By Michael Gos
Earl Langley is an artist. We all are, I suppose. Inside us is an artistic bent that comes as a part of being human and it is constantly struggling to get out. Little children make art instinctively. Eighty-four percent of American children rank high in creativity in kindergarten. But for some reason, that quickly changes. By the time children reach the second grade, only ten percent still rank high in creativity. As adults, most of us have locked that part of ourselves away deep inside. There is nothing sadder than a man who goes to the grave with his music still in him. That won’t happen to Earl.
Earl owns a small engine repair shop in Leakey. On Mondays, and on Wednesdays through Saturdays, Earl fixes lawn mowers and chainsaws. But on Tuesdays, Earl practices his art. His medium—chicken. Earl is the proprietor of Chicken Earl’s, a home built food trailer next door to his shop. His fried chicken is not fast food or even truck food. It is a high art form. I’ve never tasted any that could even come close to his masterpieces. It is worth the five-hour drive from Houston just to have lunch out on the picnic tables in front of his wagon.
I once asked him why he was only open on Tuesdays. With his close proximity to Garner State Park, I would figure he’d make a ton of money on weekends. He said he was only cooking one day a week and there was only one Tuesday in the week so it seemed like the perfect match. So now, whenever I go to Leakey, it is on a Tuesday.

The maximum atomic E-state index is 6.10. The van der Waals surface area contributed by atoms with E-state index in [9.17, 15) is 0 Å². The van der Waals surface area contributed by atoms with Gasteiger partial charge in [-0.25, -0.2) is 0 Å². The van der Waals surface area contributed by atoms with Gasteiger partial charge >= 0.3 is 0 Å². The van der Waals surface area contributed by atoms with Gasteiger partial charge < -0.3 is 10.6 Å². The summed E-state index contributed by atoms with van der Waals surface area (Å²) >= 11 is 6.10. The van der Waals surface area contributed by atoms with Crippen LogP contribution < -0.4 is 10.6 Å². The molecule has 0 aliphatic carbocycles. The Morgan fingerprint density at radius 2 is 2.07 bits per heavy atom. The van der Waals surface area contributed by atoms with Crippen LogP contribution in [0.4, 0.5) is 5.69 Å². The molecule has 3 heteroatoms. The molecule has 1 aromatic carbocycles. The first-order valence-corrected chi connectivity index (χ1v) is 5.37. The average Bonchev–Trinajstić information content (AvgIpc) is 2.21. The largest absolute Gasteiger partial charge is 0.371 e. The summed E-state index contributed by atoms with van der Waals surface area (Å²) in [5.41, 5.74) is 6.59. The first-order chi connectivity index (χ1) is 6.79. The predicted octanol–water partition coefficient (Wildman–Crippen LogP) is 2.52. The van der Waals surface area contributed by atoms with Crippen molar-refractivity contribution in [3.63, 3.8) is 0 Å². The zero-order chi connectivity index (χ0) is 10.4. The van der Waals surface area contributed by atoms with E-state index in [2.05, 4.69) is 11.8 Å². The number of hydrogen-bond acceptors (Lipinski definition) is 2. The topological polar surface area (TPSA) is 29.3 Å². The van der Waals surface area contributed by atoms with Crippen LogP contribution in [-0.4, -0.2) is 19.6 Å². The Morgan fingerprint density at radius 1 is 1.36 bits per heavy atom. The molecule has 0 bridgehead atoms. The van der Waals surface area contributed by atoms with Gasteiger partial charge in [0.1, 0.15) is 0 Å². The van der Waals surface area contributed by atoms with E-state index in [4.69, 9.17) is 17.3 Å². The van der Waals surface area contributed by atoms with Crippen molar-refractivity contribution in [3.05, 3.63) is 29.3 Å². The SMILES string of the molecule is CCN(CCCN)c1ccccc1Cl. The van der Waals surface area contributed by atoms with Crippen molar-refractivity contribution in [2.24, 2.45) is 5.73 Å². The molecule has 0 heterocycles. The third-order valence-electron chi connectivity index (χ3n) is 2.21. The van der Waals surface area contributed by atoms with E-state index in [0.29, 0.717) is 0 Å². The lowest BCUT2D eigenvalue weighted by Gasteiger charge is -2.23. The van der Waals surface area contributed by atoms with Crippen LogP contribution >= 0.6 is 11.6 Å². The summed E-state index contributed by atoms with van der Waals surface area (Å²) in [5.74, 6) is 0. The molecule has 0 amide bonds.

But Leakey holds more significance for me than just Chicken Earl’s. Back in 2005 I spent a week there running from Hurricane Rita. Rumor had it that some not-so-sharp civic leaders were about to try to evacuate Houston and send more than four million people north, into the path of the hurricane. I bugged out before they had a chance to close the roads heading west to safety. Since my running buddy was a 100-pound Labrador retriever, my choice of hotels was limited. In the last ten years hotels have become more dog friendly, but back then, it was an issue. I found a place in Leakey, a town I’d never even heard of, that would accept us both and after 9 hours on the road, we arrived late at night at the tiny town in southern Hill Country. They told me over the phone the office would be closed but I would be in room 12 and they would leave the key in the door. I would have been worried about vandalism if I owned the place, but now I understand they knew what they were doing.
My week there was a real eye-opener. Past experience had shown me that when hurricane running, you hang out in a motel, go to dinner and just be bored out of your mind until its time to go home. But then again, I’d never spent a week in a small town motel.
The first morning, I woke up to find a note on my door telling me to come to the office to pick up a package. A couple of the townswomen had sent over breakfast. The hospitality just grew from there. On Thursday night I was invited to attend the town pep rally and bonfire in preparation for the football game the next day, and on Saturday my dog and I were invited to a barbecue and party at a local ranch welcoming the town’s new nurse practitioner. The food was great, they had a live band playing cowboy music and almost everyone at the party came up and introduced himself. It was magical. For years I just assumed my week there was an isolated event, people feeling sorry for me because of the hurricane, and